Around 328 BCE, a wealthy Roman man named Marcus Flavius threw a notable funeral event for his recently-deceased mother. Prior to that time, Marcus Flavius’ was not well known, and his reputation mainly consisted of minor run-ins with the law, including an accusation of adultery, for which he was acquitted. This early character distinction, however, would soon be overwritten because of a lavish funeral service that he planned to throw in memory of his mother. Although he intended to honor his mother and give her a prestigious send-off, the event’s fame in Rome was actually due more so to the great amount of meat that was handed out to the public as a part of the funeral celebrations. It is unknown exactly how much meat was distributed, or to how many people the food was actually given, but it must have been significant, simply because of the impact that the curious funeral feast left on Roman history. In fact, according to the Roman historian, Livy (c. 59 BCE-17 CE), the funeral hosted by Marcus Flavius was one of the most memorable events that occurred that year besides the founding of a Roman colony at Fregellae. Curiously, the lavishness of the funeral celebration was later outshone by the impressive way that the funeral boosted Marcus Flavius’ reputation and propelled a future political career. On the funeral, the meat distribution, and the subsequent political ascendance, historian Livy wrote:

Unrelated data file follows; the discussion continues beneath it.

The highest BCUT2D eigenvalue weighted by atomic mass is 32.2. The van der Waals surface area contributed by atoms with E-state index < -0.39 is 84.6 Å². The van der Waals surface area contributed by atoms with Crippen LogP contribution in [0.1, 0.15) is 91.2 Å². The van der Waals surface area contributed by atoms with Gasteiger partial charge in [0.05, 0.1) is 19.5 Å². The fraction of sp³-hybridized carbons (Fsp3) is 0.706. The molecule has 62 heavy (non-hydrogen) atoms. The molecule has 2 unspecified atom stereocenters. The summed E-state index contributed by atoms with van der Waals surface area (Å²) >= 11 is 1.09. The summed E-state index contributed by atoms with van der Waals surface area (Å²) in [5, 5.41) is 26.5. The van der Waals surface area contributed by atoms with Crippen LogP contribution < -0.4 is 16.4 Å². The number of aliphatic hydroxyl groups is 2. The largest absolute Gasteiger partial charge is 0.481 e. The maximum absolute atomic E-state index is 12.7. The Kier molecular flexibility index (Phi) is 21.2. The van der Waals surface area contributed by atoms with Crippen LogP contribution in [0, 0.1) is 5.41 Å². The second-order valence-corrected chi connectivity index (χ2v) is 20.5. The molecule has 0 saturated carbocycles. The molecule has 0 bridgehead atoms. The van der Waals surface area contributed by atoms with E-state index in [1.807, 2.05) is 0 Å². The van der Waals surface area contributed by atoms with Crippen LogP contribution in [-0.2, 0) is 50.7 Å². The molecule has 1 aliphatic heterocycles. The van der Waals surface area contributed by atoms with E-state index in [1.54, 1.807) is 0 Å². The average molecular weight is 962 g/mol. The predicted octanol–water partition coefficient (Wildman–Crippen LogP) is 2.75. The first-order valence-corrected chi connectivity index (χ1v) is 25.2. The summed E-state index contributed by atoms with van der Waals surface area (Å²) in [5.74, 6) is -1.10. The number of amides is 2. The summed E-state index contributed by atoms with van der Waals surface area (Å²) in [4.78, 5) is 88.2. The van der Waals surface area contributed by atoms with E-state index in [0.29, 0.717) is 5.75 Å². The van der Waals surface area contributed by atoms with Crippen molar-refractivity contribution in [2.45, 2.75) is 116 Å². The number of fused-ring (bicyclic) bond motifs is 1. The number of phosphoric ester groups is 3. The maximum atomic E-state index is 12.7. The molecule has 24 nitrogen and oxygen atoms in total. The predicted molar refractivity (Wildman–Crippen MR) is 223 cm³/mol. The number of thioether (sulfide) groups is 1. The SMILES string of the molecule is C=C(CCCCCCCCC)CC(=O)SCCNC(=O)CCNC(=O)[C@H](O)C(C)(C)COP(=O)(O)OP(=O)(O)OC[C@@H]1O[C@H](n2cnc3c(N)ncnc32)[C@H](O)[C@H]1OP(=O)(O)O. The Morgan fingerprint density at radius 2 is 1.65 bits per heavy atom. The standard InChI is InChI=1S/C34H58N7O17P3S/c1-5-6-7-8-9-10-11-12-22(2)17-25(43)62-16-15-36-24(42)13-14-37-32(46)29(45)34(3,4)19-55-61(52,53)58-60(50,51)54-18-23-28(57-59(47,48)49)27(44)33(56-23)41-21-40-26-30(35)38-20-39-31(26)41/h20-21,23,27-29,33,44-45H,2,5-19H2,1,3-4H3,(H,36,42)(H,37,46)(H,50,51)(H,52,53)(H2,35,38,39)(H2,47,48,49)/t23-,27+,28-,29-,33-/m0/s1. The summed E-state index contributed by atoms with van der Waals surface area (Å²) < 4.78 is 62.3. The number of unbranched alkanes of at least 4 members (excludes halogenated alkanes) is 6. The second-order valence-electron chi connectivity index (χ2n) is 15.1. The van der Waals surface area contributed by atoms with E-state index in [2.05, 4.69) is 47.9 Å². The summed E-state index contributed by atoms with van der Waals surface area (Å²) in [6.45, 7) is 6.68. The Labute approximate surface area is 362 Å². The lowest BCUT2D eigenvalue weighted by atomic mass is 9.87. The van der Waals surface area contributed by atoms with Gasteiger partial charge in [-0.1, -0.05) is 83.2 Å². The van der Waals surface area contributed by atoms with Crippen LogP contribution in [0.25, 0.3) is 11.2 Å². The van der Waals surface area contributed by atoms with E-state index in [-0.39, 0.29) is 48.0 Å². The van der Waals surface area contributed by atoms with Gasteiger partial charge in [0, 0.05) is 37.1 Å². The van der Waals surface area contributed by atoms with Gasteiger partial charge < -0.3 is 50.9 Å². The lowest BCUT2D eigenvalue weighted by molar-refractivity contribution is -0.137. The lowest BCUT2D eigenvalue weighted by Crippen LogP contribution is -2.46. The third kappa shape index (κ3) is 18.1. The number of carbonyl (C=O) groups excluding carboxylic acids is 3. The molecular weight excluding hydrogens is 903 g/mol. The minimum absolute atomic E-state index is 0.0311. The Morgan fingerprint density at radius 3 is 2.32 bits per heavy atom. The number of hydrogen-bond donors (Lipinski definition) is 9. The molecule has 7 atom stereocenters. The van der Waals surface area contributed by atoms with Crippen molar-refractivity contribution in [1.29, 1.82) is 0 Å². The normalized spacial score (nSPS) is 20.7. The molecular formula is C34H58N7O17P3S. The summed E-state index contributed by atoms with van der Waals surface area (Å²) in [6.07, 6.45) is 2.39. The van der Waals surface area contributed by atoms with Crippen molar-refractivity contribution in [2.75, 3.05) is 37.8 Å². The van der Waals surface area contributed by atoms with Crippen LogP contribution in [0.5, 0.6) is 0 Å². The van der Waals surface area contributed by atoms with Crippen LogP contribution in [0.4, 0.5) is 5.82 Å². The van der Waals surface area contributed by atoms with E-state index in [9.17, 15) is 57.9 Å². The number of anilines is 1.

“[A] distribution of meat was made to the people by Marcus Flavius at his mother’s funeral. Some saw this as using the honor due to his mother as a pretext for paying off the debt he owed the people, because he had been acquitted when brought to court by the aediles on the charge of seducing a married woman. Though the meat was distributed on account of the favour previously shown him at his trial, it was also the cause of his gaining office; and at the next elections for people’s tribune he was chosen in absence, in preference to those who were canvassing for votes” (Livy, History of Rome, 8.22).
Although the cynical historical tradition claimed that the meat distribution was either something he was forced to do or a political scheme, the move was nevertheless received well by the Roman public, boosting Marcus Flavius’ name recognition and popularity. As a result, he won the election for tribune, beating other individuals who were actively campaigning for the position. If Marcus Flavius’ political victory truly did result from his meat distribution project, then the funeral event must have had quite a magnificent feast.
Written by C. Keith Hansley
Picture Attribution: (Cleopatra’s Banquet, by Gerard de Lairesse (c. 1641–1711), [Public Domain] via Creative Commons and the Rijksmuseum).
- The History of Rome (Rome and Italy) by Livy, translated by Betty Radice. New York: Penguin Classics, 1982.